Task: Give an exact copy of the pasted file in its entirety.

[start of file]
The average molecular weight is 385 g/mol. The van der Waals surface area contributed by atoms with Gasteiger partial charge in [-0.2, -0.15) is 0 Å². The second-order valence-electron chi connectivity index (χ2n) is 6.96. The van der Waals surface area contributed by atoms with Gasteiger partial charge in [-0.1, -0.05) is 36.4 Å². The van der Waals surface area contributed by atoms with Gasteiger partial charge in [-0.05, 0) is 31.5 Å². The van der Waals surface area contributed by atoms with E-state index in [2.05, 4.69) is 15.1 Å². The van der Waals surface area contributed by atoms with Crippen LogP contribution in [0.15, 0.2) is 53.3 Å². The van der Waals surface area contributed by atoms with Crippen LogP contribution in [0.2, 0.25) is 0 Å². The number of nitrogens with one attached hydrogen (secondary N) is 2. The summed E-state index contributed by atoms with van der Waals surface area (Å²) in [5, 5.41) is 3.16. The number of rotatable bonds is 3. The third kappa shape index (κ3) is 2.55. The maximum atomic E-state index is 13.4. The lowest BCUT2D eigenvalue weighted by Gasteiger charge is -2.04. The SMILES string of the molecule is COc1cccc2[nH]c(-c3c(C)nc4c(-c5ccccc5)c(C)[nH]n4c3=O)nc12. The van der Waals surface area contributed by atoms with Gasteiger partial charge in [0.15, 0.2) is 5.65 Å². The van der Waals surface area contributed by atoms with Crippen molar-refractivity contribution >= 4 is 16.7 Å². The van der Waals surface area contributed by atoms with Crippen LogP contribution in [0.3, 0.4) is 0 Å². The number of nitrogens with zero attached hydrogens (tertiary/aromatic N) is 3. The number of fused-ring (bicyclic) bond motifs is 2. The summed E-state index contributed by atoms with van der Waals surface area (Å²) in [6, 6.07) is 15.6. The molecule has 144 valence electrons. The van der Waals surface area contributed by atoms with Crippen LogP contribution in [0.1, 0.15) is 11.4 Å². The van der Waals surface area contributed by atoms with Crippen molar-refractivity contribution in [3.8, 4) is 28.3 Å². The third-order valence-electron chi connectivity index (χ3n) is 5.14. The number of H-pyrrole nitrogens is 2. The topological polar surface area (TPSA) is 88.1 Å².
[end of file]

The average molecular weight is 385 g/mol. The van der Waals surface area contributed by atoms with Gasteiger partial charge in [-0.2, -0.15) is 0 Å². The second-order valence-electron chi connectivity index (χ2n) is 6.96. The van der Waals surface area contributed by atoms with Gasteiger partial charge in [-0.1, -0.05) is 36.4 Å². The van der Waals surface area contributed by atoms with Gasteiger partial charge in [-0.05, 0) is 31.5 Å². The van der Waals surface area contributed by atoms with E-state index in [2.05, 4.69) is 15.1 Å². The van der Waals surface area contributed by atoms with Crippen LogP contribution in [0.15, 0.2) is 53.3 Å². The van der Waals surface area contributed by atoms with Crippen LogP contribution in [0.2, 0.25) is 0 Å². The number of nitrogens with one attached hydrogen (secondary N) is 2. The summed E-state index contributed by atoms with van der Waals surface area (Å²) in [5, 5.41) is 3.16. The number of rotatable bonds is 3. The third kappa shape index (κ3) is 2.55. The maximum atomic E-state index is 13.4. The lowest BCUT2D eigenvalue weighted by Gasteiger charge is -2.04. The SMILES string of the molecule is COc1cccc2[nH]c(-c3c(C)nc4c(-c5ccccc5)c(C)[nH]n4c3=O)nc12. The van der Waals surface area contributed by atoms with Gasteiger partial charge in [0.15, 0.2) is 5.65 Å². The van der Waals surface area contributed by atoms with Crippen molar-refractivity contribution >= 4 is 16.7 Å². The van der Waals surface area contributed by atoms with Crippen LogP contribution in [0.3, 0.4) is 0 Å². The number of nitrogens with zero attached hydrogens (tertiary/aromatic N) is 3. The number of fused-ring (bicyclic) bond motifs is 2. The summed E-state index contributed by atoms with van der Waals surface area (Å²) in [6, 6.07) is 15.6. The molecule has 144 valence electrons. The van der Waals surface area contributed by atoms with Crippen LogP contribution in [0.1, 0.15) is 11.4 Å². The van der Waals surface area contributed by atoms with Crippen molar-refractivity contribution in [3.8, 4) is 28.3 Å². The third-order valence-electron chi connectivity index (χ3n) is 5.14. The number of H-pyrrole nitrogens is 2. The topological polar surface area (TPSA) is 88.1 Å².